Classical models inspire many Dartmouth architects
Although cozy, snowy Hanover may seem the polar opposite of the sunny Greek isles and the thriving metropolis of ancient Rome, many Dartmouth buildings were inspired by these great civilizations. From the intimidating, powerful ambiance of Parkhurst Hall to Webster Hall's inspiring dome, little visions of Greece and Rome cover the campus.
A classical building, according to classics professor Roger Ulrich is "one that in some ways evokes the ideas of Greece and/or Rome."
A classical influence can most easily be seen in buildings that, according to art history Professor Marlene Heck appear "temple-like."
Heck pointed out features such as porticos, which are porch-type structures consisting of a roof supported by regularly placed columns, as examples of classical elements present in Dartmouth buildings.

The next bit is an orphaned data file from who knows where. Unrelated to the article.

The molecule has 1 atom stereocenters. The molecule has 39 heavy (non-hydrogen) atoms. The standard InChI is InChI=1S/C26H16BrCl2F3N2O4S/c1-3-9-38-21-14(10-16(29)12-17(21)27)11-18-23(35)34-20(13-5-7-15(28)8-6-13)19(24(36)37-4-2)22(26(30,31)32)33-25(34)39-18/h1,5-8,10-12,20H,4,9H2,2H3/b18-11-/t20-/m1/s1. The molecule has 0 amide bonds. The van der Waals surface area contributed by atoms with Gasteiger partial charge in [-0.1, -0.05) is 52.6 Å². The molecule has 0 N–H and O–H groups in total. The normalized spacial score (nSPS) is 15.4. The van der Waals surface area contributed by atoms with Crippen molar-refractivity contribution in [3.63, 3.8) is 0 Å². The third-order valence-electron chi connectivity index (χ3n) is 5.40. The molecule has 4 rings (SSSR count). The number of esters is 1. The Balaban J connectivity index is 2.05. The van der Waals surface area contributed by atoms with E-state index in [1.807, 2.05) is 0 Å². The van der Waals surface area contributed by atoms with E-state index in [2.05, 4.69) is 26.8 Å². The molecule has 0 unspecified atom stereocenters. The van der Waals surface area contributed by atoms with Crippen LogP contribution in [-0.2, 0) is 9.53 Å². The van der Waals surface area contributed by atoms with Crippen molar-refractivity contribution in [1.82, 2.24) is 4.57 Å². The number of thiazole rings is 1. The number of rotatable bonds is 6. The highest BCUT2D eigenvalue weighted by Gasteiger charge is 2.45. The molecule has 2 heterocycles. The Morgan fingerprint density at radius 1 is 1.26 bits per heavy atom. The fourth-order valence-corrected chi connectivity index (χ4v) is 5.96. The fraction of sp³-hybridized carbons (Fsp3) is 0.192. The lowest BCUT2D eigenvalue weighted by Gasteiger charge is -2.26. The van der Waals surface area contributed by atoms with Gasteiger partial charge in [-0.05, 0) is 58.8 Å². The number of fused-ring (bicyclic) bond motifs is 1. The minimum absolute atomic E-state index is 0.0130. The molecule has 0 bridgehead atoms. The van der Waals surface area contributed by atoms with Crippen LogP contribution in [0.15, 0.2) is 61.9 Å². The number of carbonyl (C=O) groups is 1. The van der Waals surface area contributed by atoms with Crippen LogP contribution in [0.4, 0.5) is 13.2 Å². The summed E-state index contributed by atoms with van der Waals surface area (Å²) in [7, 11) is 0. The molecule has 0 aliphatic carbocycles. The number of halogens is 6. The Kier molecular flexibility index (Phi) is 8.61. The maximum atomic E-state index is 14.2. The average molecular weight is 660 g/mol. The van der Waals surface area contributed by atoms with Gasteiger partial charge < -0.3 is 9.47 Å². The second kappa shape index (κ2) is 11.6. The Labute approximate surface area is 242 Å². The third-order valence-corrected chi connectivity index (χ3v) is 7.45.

She also mentioned balusters, pillars with curved edges that create bulging effects and pilasters, rectangular columns that make a building appear to be classically influenced, as examples of classical influence on Dartmouth buildings.
Ulrich added that a building can feel classical even if it simply has a balance or proportions similar to Greek or Roman buildings, or if it is made from certain materials, such as cut stone.
The College on The Hill
As Dartmouth struggled to establish itself as a preeminent academic institution, the College often relied heavily on the magnificence of Greek and Roman designs to let the world know that it had arrived.
Though all of the buildings surrounding the Green have some degree of influence from classical architecture, Webster Hall, the home of Rauner Special Collections Library, is the most striking example.
Ulrich said that Reed Hall was another excellent example of Greek Revival architecture from the 1840s "even though it may not look Greek at first."
However, Reed's proportions, and the pilasters partially-embedded in the facade make it fit Heck's definition of "temple-like."